In confirmation of this remark, I shall only quote at present a few sentences from an excellent discourse by Dr. Adams, of Oxford, on the nature and obligations of virtue. “ Nothing can bring us under an obligation to do what appears to our moral judgments wrong. It may be supposed our interest to do this, but it cannot be supposed our duty. Power may compel, interest may bribe, pleasure may persuade : but reason only can oblige. This is the only authority which rational beings can own, and to which they owe obedience.”
It must appear perfectly obvious to every reader, that the apparent difference of opinion between this writer and Mr Humne, turns chiefly on the different degrees of latitude with which they have used the word reason. Of the two, there cannot be a doubt that Dr. Adams has adhered by far the most faithfully not only to its acceptation in the works of our best English authors, but to the acceptation of the corresponding term in the ancient languages. “ Est quidem vera les, recta ratio
-quæ vocet ad officium, jubendo; vetando, a fraude deterreat," &c. &c.
Another ambiguity in the word reason, it is of still greater consequence to point out at present; an ambiguity which leads us to confound our rational powers in general, with that particular branch of them known among logicians by the name of the discursive faculty. The affinity between the words reason and reasoning sufficiently accounts for this inaccuracy in common and popular language; although it cannot fail to appear obvious, on the slightest reflection, that, in strict propriety, reasoning only expresses one of the various functions or operations of reason ; and that an extraordinary capacity for the former by no means affords a test by which the other constituent elements of the latter may be measured."* Nor is it to common and popular language that this inaccuracy is confined. It has extended itself to the systems of some of our most acute philosophers, and has, in various instances, produced an apparent diversity of opinion where there was little or none in reality.
“ No hypothesis," says Dr. Campbell, “ hitherto invented, hath shown that, by means of the discursive faculty, without the aid of any other mental power, we could ever obtain a notion of either the beautiful or the good.” (Philosophy of Rhetoric.) The remark is undoubtedly true, and may be applied to all those systems which ascribe to reason the origin of our moral ideas, if the expressions reason and discursive faculty be used as synonymous. But it was assuredly not in this restricted acceptation, that the word reason was understood by those ethical writers at whose doctrines this criticism seems to have been pointed by the ingenious author. That the discursive faculty alone is sufficient to account for the origin of our moral ideas, I do not know that any theorist, ancient or modern, has yet ventured to assert.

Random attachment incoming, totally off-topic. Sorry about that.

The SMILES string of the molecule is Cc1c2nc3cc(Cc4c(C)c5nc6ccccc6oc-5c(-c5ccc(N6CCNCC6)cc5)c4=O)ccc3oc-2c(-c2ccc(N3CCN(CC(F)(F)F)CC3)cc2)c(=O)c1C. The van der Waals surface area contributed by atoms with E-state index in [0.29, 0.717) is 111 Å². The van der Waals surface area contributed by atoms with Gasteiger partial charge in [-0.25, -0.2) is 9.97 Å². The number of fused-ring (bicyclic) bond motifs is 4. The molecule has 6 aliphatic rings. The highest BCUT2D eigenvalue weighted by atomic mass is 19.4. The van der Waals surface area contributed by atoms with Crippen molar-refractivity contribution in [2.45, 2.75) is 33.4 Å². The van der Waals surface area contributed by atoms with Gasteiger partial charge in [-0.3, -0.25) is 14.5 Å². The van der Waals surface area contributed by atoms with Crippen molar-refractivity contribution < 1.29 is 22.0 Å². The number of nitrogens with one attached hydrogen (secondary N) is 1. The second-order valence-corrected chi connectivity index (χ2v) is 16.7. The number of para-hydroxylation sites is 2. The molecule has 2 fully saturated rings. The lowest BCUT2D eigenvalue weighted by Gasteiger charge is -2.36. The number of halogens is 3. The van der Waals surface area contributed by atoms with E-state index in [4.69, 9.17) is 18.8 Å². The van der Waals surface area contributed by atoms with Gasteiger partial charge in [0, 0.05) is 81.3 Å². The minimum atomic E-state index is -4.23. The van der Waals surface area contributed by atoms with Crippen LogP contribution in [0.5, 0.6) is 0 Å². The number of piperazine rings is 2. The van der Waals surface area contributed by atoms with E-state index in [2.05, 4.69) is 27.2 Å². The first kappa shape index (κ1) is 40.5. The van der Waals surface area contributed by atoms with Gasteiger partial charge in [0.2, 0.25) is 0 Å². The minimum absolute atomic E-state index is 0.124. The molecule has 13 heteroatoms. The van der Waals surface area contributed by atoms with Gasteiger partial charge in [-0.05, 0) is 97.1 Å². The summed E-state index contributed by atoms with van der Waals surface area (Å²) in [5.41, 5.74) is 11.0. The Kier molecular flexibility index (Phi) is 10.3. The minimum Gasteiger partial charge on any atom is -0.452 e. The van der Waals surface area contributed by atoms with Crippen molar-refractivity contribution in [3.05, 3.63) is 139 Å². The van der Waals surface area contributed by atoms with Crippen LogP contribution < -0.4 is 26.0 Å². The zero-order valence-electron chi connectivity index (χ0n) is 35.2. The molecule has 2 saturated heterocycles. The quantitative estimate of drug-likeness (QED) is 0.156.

Various other philosophical disputes might be mentioned, which would be at once brought to a conclusion, if this distinction between reason and the power of reasoning were steadily kept in view.t
“ The two most different things in the world,” says Locke," are, a logical chicaner, and a man of reason."-Conduct of the Understanding, $ 3.
† It is curious, that Dr. Johnson has assigned to this very limited, and (according to present usage) very doubtful interpretation of the word reason, the first place in his enumeration of its various meanings, as if he had thought it the sense in which it is most properly and correctly employed. “Reason,” he tells us, "is the power by which man deduces one proposition from another, or proceeds from premises to consequences.” The authority which he has quoted for this definition is still more curious, being manifestly altogether inapplicable to his purpose. “Reason is the director of man's will, discovering in action what is good; for the laws of well-doing are the dictates of right reason.”—Hooker.
In the sixth article of the same enumeration, he states, as a distinct meaning of the same word, ratiocination, discursive power. What possible difference could he conceive between this signification and that above quoted ? The authority, however, which he produces for this last explanation is worth transcribing. It is a passage from Sir John Davis, where that fanciful writer states a distinction between reason and understanding; to which he seems to have been led by a conceit founded on their respective etymologies.
“ When she rates things, and moves from ground to ground,
The name of Reason she obtains by this ;
In the use which I make of the word reason, in the title of the following disquisitions, I employ it in a manner to which no philosopher can object--to denote merely the power by which we distinguish truth from falsehood, and combine means for the attainment of our ends: omitting for the present all consideration of that function which many have ascribed to it, of distinguishing right from wrong ; without, however, presuming to call in question the accuracy of those by whom the term has been thus explained. Under the title of Reason, I shall consider also whatever faculties and operations appear to be more immediately and essentially connected with the discovery of truth, or the attainment of the objects of our pursuit,—more particularly the power of reasoning or deduction; but distinguishing, as carefully as I can, our capacity of carrying on this logical process, from those more comprehensive powers which reason is understood to imply.